Stock spotlight is a new weekly feature that will profile a notable, public company.
FOR THE RECORD:
Herbalife: A caption for a photo with the Stock Spotlight column in the Feb. 25 Section A said customers were participating in an exercise session at an Herbalife health club in Artesia. In fact, the exercise session was in Torrance and was hosted by an independent Herbalife distributor. —
The company: Herbalife Ltd.
Headquarters: Los Angeles
Employees: 6,200 employees and 3.2 million independent distributors worldwide
Revenue: $4.1 billion in 2012
Net Income: $477 million in 2012
Stock Price: $36.79 at Friday's close
52-week range: $24.24 to $73
Annual dividend: $1.20 a share annually, a current yield of about 3%
P/E Ratio: $7.87, based on 2013 estimated earnings
The business: The company sells weight-loss, nutrition, hair- and skin-care products in more than 80 countries, utilizing independent distributors who profit from their own sales and sales from others they recruit into the business. Its top-selling product is cookies and cream flavor Formula 1, a high-protein, meal-replacement shake mix. Herbalife does very little mainstream advertising and does not sell products in retail stores. Instead it relies on a network of independent distributors who recruit customers, counsel them about nutrition and fitness and sell them products. The company recently agreed to a $44-million, 10-year deal to sponsor the Los Angeles Galaxy professional soccer team, one of many professional sports clubs it supports around the world.
The latest: Wall Street veterans say they've never seen a fight like this. Noted hedge fund managers Bill Ackman and Carl Icahn have engaged in a heated debate about Herbalife's business model, with billions of dollars at stake. Ackman has taken a $1-billion "short position" against the company's shares, meaning he'll profit if the stock price drops. In a slick, multimedia pitch on Wall Street, Ackman contended that the company is a well-disguised pyramid scheme. He said the vast majority of the company's independent distributors make little money or lose money, while a fortunate few get rich off commissions they receive for recruiting others into the business. Ackman said he expects Herbalife's shares to hit zero. Icahn said he has purchased nearly 13% of the company's shares and planned to talk to executives about strategies to increase its profitability, including taking it private. Herbalife acknowledged discussions with Icahn but did not elaborate. The company insists its business model is completely legal. Herbalife said it sells products that help people live healthy lives while giving entrepreneurs an opportunity to build their own businesses.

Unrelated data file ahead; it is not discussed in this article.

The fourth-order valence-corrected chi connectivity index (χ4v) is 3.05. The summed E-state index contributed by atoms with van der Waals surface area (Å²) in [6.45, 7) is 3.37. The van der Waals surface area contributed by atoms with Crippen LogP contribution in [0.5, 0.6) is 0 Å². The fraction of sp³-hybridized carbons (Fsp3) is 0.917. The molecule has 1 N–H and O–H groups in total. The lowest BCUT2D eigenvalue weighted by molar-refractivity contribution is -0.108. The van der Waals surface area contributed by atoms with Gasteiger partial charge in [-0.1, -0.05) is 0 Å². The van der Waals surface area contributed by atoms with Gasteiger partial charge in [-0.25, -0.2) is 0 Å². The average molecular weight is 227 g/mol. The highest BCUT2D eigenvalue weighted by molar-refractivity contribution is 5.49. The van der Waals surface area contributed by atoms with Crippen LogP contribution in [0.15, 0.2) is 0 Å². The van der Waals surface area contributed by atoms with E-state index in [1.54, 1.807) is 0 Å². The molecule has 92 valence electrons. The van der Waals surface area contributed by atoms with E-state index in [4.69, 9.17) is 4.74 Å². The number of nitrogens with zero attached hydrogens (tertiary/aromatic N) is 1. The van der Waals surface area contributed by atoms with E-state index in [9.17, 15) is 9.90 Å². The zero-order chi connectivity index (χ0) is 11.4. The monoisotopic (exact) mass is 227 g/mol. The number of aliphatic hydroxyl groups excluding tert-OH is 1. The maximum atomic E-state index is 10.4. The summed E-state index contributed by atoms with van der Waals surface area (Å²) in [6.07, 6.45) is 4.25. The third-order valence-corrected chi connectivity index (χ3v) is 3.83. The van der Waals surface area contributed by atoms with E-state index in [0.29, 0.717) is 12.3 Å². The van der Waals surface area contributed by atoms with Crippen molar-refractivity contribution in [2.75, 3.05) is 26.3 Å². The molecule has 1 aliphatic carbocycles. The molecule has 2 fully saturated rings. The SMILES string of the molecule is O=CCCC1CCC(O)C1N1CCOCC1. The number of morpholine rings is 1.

Accomplishments: The company reported record sales and profit in 2012 and said it expects things to improve in 2013. It has mountains of available cash, pays a decent dividend and repurchased 15 million — or more than 10% — of its shares in little more than a year.
Challenges: Herbalife shares have been extremely volatile in the last nine months, plunging more than 40% in the days after Ackman's attack, and falling 20% in a single day in May after hedge fund manager David Einhorn questioned the company's business model. Herbalife has acknowledged it is under review by the Securities and Exchange Commission. The Federal Trade Commission released dozens of complaints it has received about Herbalife in recent years. Neither agency has confirmed an investigation.
Analyst opinions: Seven analysts have the stock as a buy or strong buy, while four have it as hold. The average one-year target price is about $58 a share.
Voices: "Our belief remains steadfast that Herbalife operates a perfectly legal multilevel marketing model that has proven particularly efficacious in the weight-loss category.... Herbalife's sustained growth and 30-plus year history in a highly regulated industry indicate a legitimate business [because] pyramid schemes are unsustainable." — Scott Van Winkle, analyst, Canaccord Genuity;
"Buckle up, it's going to be bumpy.... We are maintaining our overweight, but recognize that the stock is not for the faint of heart. We expect Mr. Ackman to continue to make noise on his short thesis, however, and for the potential for an FTC investigation to be an overhang on the stock for the indefinite future." — Brian Wang, analyst, Barclays Capital;
"It is clear that over time Herbalife is answering the questions that need to be answered and providing greater clarity around their business model — one that we see as simple but effective. We think it logical that, as these questions are finally answered to the investment community's satisfaction, the shares will trade, finally to the premium valuation we believe it deserves. The scarlet letter it wears today in the minds of the short seller community will be removed." — Timothy Ramey, analyst, D.A. Davidson & Co.Copyright © 2015, Los Angeles Times